Metro Board Preview: Route 2 Terminus, Villaraigosa’s Ten Year Plan, Gates for the Gold Line and the Crenshaw Corridor DEIR

12_7_09_quad_gates.jpgComing soon to the Eastside. Photo:ntbraymer/Flickr

This Thursday the Metro Board meets for the last time in 2009 in a special meeting this Thursday at 9:30 A.M. in Metro’s Headquarters next to Union Station.  As normal, there’s a full agenda, with plenty of controversial and interesting items on the agenda.  Some old friends, such as the Mayor’s, optimistic plan to build every Measure R transit project in the next decade to some new items such as a debate over whether or not to study building a subway on the Crenshaw Corridor.

As normal, the agenda is divided into three parts, a consent agenda where all items will be voted on at once, a non-consent agenda with the more controversial ones, and a supplemental agenda added later.

Oddly, some of the more controversial items appear on the consent calendar.  The Mayor is asking for a full review of Metro policies, budgeting and staffing to analyze the best ways to "speed up" the Measure R timeline so that all transit projects could be completed in ten years.  That item is joined by several others, including a proposal to add four "quad gates" to various stations on the Gold Line Eastside Extension to improve on the safety amenities around the rail line.

However, the most odd item to appear on the "consent" agenda is the declaration that the "hybrid" alternative for the Route 2 Terminus Project be labeled the"Locally Preferred Alternative."  It’s not all that odd that the "Locally Preferred Alternative" is hated by the locals, but it is at least a little strange that the Board Secretary doesn’t think that a Board Item that has been fought tooth and nail by local community groups deserves its own debate by Board Members.  Maybe they’re hoping that the Board won’t hear any of the questions on whether or not designating an option that wasn’t studied in the environmental documents could be declared a "Locally Preferred Alternative" is legal or not.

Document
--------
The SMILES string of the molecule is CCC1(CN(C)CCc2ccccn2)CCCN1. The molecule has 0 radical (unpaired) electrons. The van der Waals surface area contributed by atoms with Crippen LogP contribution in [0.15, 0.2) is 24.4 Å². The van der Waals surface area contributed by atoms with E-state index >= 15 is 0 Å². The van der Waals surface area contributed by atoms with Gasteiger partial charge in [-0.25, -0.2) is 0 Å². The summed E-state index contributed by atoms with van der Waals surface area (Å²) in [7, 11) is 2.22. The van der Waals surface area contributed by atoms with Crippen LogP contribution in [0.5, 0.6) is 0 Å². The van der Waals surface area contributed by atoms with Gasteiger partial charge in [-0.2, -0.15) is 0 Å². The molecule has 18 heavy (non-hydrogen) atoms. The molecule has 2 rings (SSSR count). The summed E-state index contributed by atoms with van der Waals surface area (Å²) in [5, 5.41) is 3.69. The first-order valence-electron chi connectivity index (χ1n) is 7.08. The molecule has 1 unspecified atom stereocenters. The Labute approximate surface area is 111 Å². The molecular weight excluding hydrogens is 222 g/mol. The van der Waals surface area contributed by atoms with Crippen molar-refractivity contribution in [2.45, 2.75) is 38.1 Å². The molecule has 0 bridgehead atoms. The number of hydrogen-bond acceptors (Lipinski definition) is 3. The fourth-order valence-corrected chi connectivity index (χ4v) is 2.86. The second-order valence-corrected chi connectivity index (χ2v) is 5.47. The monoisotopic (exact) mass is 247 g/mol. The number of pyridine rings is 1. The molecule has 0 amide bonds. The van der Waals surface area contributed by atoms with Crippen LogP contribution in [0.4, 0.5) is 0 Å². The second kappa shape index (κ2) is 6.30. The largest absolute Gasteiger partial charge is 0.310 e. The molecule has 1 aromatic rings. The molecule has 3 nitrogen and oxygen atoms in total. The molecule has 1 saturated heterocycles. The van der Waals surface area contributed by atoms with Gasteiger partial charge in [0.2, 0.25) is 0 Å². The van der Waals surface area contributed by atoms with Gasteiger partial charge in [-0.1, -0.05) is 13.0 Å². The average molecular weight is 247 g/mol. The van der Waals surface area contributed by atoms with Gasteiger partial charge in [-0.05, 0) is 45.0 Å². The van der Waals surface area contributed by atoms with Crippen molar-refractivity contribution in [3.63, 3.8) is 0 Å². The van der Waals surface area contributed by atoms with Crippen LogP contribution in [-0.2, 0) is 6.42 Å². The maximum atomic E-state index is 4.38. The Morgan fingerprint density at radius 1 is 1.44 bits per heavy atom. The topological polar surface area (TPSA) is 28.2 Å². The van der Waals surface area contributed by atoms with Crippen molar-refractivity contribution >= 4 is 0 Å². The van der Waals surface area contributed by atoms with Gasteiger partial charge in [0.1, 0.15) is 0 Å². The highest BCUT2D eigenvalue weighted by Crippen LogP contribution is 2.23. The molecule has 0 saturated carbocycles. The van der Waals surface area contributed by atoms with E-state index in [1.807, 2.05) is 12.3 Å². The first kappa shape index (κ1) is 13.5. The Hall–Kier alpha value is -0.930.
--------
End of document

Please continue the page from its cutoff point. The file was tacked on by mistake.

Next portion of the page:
For more background on the difference between the "Locally Preferred Alternative" and the alternative preferred by the locals, check out these two stories on the recent history of the project and the community’s threat to sue if Metro moves forward with what they’re calling the hybrid alternative.

But that isn’t to say that the non-consent agenda is a sleeper. 

12_7_09_Crenshaw.jpgHow much of the Crenshaw Light Rail project would run at-grade?

Highlighting the agenda is a Metro proposal that outlines plans for and funding for the environmental documents for the Crenshaw Corridor.  That may not sound controversial, but added to the agenda is an amendment by County Supervisor Mark Ridley-Thomas that expands the amount of the light rail line that could run below grade, pending the results of the review.  Ridley-Thomas’ motion already has strong support from the Crenshaw Community and activists will be bussed to the Board Room to voice their opinion.

Community members are worried that a light rail line through the heart of the Corridor would be a safety hazard, would remove too much street parking and hinder revitalization efforts more than help them.